World Bank, Accra’s iSpace Foundation Launch Negawatt Competition To Improve Energy Efficiency

World Bank, Accra’s iSpace Foundation Launch Negawatt Competition To Improve Energy Efficiency

ENTERPRISE54 – The World Bank and the iSpace Foundation will on March 14 officially launch the Accra Negawatt, part of the international competition – the Negawatt Challenge – empowering communities around the world to innovate around urban energy issues. The Negawatt Challenge is an open-innovation competition that will leverage a variety of cities’ rich ecosystems of

ENTERPRISE54 – The World Bank and the iSpace Foundation will on March 14 officially launch the Accra Negawatt, part of the international competition – the Negawatt Challenge – empowering communities around the world to innovate around urban energy issues.

The Negawatt Challenge is an open-innovation competition that will leverage a variety of cities’ rich ecosystems of innovative entrepreneurs and technology hubs to surface software, hardware and new business solutions. Together, these components – and the innovators themselves – are capable of transforming these cities into more sustainable places.

Cities such as Nairobi (Kenya), Rio de Janeiro (Brazil), Accra (Ghana), and Dar es Salaam (Tanzania) are participating in this year’s competition.

The Accra Negawatt will start with the Challenge Definition Day convening different groups of government and nongovernment stakeholders to discuss the most pressing energy efficiency issues the City of Accra is facing.

These issues are to be addressed through relevant software, hardware, and new business model solutions identified through the Negawatt Weekend on March 14 & 15th and refined through a special acceleration program for selected teams in March-April. ispace

Cities are the engines of growth

People congregate in cities to share ideas, create businesses and build better lives. Urban centers have always been the hearts of economies, driving growth and creating jobs. But cities also strain under the burden, their transport and utility arteries often overloaded with the pressure of supporting rapid urbanization and development. While only around 30 percent of Kenyans have access to electricity, around 60 percent of all electricity is consumed in the country’s capital, Nairobi.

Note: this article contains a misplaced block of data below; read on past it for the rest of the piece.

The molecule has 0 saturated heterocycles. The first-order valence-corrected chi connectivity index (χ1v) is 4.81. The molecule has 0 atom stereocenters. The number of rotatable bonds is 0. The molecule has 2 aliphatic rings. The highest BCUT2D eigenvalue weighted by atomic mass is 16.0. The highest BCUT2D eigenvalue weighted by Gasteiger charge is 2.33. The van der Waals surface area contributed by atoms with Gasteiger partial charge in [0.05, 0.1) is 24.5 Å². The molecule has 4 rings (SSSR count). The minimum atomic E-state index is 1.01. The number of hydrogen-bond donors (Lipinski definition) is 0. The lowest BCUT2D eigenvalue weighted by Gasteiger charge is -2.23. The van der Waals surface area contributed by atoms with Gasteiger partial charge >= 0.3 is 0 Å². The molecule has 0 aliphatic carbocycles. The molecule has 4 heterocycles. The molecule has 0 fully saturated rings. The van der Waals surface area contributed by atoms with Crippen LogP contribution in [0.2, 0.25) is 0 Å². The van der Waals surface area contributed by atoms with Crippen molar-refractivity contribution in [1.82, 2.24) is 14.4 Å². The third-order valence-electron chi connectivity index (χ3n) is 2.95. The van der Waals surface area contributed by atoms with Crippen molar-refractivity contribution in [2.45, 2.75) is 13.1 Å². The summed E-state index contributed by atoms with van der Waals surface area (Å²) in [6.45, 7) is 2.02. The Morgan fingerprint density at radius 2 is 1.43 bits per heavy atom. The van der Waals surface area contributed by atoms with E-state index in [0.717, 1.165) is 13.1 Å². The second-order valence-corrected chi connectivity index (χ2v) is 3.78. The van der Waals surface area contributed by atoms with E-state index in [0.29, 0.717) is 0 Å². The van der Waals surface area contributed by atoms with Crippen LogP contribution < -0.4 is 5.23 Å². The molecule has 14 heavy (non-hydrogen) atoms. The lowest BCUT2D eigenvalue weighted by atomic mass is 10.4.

As a result, access to energy can be both costly and unreliable. In many fast-growing cities, the demand for energy outstrips both total supply and the capacity of the grid to deliver that energy to businesses and households. Blackouts are a typical result and they are costly and dangerous. Energy generation is also often very inefficient. As such, energy efficiency holds a big opportunity for reducing wasted energy resources, freeing up financial resources for private and public actors, and reducing the carbon footprints of the mentioned cities.

The Negawatt Challenge seeks to solve some of these problems by tapping into a city’s most valuable resource — the people who live there. Urban residents have the intellectual capital that will enable the city in which they live to tackle its challenges head-on.

Negawatt will catalyze urban residents to begin creating the solutions —hardware, software, business models — that will increase urban energy efficiency in an open and transparent way, and then invest further in developing and polishing the best solutions.

Why these cities?

Negawatt is unfolding in four cities around the world — Accra, Dar es Salaam, Nairobi, and Rio de Janeiro. We picked these cities because of their local governments’ commitment to resource efficiency and green growth, as well as their dynamic and growing entrepreneurial, ICT and technology sectors, which we learned about through conversations with residents, policy makers and technical experts from these cities.

Three of these cities – Nairobi, Accra and Rio de Janeiro – have conducted an initial assessment of energy efficiency potential with the Tool for Rapid Assessment of City Energy (TRACE).

Through the TRACE assessment and WB teams’ conversations with urban residents and global innovation experts, we believe we have identified cities with both pressing problems and the resources to tackle them directly.

How you can help

Want to help? We are looking for collaboration and support. We will expand on this as our needs and ideas develop but for the moment you can:

Follow us on Twitter using the #negawatt hashtag.
Compete. Live in one of these cities? Put a team together and come to Negawatt Weekend or submit your pitch through MIT CoLab (a separate announcement will follow).
Spectate. You can also just come and watch.
Teach. Know something of value to the competing teams? Teach a short class on entrepreneurship of energy efficiency.
Sponsor us. We’re looking for additional support, both in-kind and financial.

If you’re interested in teaching or sponsoring, please contact here.

The iSpace Foundation is a co-working tech and creative hub for startups, innovators, social entrepreneurs, creators, developers, technologists, designers and change makers in Accra, Ghana. Founded in 2013, iSpace fills an incredible gap in the ecosystem by providing an open environment where community, talent, management, entrepreneurship, business mentorship and research meet to join forces and innovate, while facilitating the connection of great minds, ideas and talent.

 

 

Adegoke Oyeniyi
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